Dan McHale’s return to Rupp Arena didn’t go as well as planned.
The first-year Eastern Kentucky coach, a former student manager at Kentucky, watched as his Colonels couldn’t contain the fifth-ranked Wildcats in the post and failed to live up to their billing as one of the top three-point shooting teams in the nation, resulting in an 88-67 loss Wednesday night.
The Wildcats (8-1) scored 58 points in the paint and scored 29 second-chance baskets to keep Eastern (7-3) at bay throughout the contest. The Colonels made just five shots from 3-point range and were outrebounded 50-25.
“I challenged my guys.,” McHale said. “We had to be first to the floor. We had to get the 50-50 balls. We had to gain rebounds. I think we did two of the three. We couldn’t keep them off the glass. That’s their strength. That’s our weakness.”
Eastern’s Javonte Hawkins, who led the Colonels with 19 points, said Kentucky’s size was a difference on both ends of the court.
“I think what went right for them was they kept it in the paint, and kept on using their lobs or offensive rebounds,” he said. “For us, I think it was that we lost a little of our composure, but we will bounce back.”
McHale also said Kentucky’s length also played a role in his team’s inability to get into a rhythm from long range.
“Their length really bothered us,” the EKU coach said. “We didn’t get any clean looks. It’s just one of those things where you go and you shoot the ball great at walk through. Today we didn’t miss a single shot at walkthrough. Then our guys go out there and see 20,000 people in the stands and that definitely has something to do with it. We’re a lot better offensively than we showed tonight and a lot of that was because they took us out of our stuff.”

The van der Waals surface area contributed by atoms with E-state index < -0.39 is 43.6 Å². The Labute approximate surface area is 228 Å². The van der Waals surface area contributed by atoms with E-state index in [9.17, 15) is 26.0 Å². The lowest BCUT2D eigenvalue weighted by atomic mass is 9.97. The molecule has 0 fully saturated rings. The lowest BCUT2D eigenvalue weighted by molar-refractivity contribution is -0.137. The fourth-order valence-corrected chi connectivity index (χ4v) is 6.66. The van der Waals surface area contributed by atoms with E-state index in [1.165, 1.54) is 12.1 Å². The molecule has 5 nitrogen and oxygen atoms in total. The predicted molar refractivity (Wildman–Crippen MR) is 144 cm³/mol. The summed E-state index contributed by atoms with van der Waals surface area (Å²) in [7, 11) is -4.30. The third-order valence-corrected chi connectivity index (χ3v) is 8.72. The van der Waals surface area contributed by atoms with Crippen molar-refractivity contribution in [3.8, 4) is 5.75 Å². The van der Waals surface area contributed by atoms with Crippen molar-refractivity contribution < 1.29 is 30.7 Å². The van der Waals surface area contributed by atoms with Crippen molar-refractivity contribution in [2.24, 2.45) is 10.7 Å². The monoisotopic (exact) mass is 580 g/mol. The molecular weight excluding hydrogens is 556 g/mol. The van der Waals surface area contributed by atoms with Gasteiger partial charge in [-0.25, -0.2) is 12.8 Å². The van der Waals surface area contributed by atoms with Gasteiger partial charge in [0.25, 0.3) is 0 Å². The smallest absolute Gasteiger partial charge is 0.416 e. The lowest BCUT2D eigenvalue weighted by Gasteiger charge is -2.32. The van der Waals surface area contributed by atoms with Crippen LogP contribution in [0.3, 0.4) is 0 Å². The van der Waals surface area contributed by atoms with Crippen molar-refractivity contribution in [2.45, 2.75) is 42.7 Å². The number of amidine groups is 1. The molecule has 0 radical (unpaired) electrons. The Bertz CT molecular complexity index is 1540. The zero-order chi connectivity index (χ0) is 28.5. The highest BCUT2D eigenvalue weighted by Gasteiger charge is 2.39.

Eastern guard Jarrelle Reischel agreed.
“We did not shoot threes well at all today, but we drove the ball well, made the extra pass, got to the free throw line, but it was just not a good night from the 3-point range,” he said.
McHale said the Colonels will learn from the loss going into Saturday’s game at Marshall.
“I think the biggest thing is we started to go one on five with about four or five minutes to go in the game. And we didn’t need to,” he said. “These guys need to learn to trust their teammates. And that’s what they have to learn from this. Their effort was outstanding. I think they played great and to keep coming back the way they did it did show me a lot about this team.
“But we’ve got to be able to watch the film and understand if we can trust our teammates instead of driving into the trees and getting swatted at all the time, then we will become a better team. We’re a very close team on and off the court. They’ll learn from it.”